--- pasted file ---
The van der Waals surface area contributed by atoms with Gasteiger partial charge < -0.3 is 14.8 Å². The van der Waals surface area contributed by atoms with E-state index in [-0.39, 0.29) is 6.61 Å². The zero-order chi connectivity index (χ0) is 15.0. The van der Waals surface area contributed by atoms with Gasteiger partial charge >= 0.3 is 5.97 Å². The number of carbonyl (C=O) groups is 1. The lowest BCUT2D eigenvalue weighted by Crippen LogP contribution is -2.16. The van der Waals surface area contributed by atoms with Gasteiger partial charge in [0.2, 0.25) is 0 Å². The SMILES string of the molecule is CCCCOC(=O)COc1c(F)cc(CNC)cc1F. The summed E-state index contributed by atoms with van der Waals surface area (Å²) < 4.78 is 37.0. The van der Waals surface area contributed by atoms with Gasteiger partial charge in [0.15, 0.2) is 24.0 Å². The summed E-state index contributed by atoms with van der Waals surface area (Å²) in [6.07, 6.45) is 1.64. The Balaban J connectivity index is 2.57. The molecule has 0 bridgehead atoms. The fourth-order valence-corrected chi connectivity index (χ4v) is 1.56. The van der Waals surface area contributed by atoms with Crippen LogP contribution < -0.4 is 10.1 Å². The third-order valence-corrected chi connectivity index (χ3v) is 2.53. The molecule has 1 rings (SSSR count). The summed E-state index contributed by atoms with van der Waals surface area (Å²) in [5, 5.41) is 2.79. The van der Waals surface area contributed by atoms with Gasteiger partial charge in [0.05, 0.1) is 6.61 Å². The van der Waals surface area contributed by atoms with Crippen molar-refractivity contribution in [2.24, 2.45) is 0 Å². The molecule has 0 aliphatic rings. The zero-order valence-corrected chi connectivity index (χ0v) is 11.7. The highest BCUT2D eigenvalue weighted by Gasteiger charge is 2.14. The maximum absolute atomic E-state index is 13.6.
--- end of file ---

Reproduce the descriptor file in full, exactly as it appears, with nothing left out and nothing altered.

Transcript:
The van der Waals surface area contributed by atoms with Gasteiger partial charge < -0.3 is 14.8 Å². The van der Waals surface area contributed by atoms with E-state index in [-0.39, 0.29) is 6.61 Å². The zero-order chi connectivity index (χ0) is 15.0. The van der Waals surface area contributed by atoms with Gasteiger partial charge >= 0.3 is 5.97 Å². The number of carbonyl (C=O) groups is 1. The lowest BCUT2D eigenvalue weighted by Crippen LogP contribution is -2.16. The van der Waals surface area contributed by atoms with Gasteiger partial charge in [0.2, 0.25) is 0 Å². The SMILES string of the molecule is CCCCOC(=O)COc1c(F)cc(CNC)cc1F. The summed E-state index contributed by atoms with van der Waals surface area (Å²) < 4.78 is 37.0. The van der Waals surface area contributed by atoms with Gasteiger partial charge in [0.15, 0.2) is 24.0 Å². The summed E-state index contributed by atoms with van der Waals surface area (Å²) in [6.07, 6.45) is 1.64. The Balaban J connectivity index is 2.57. The molecule has 0 bridgehead atoms. The fourth-order valence-corrected chi connectivity index (χ4v) is 1.56. The van der Waals surface area contributed by atoms with Crippen LogP contribution < -0.4 is 10.1 Å². The third-order valence-corrected chi connectivity index (χ3v) is 2.53. The molecule has 1 rings (SSSR count). The summed E-state index contributed by atoms with van der Waals surface area (Å²) in [5, 5.41) is 2.79. The van der Waals surface area contributed by atoms with Gasteiger partial charge in [0.05, 0.1) is 6.61 Å². The van der Waals surface area contributed by atoms with Crippen molar-refractivity contribution in [2.24, 2.45) is 0 Å². The molecule has 0 aliphatic rings. The zero-order valence-corrected chi connectivity index (χ0v) is 11.7. The highest BCUT2D eigenvalue weighted by Gasteiger charge is 2.14. The maximum absolute atomic E-state index is 13.6.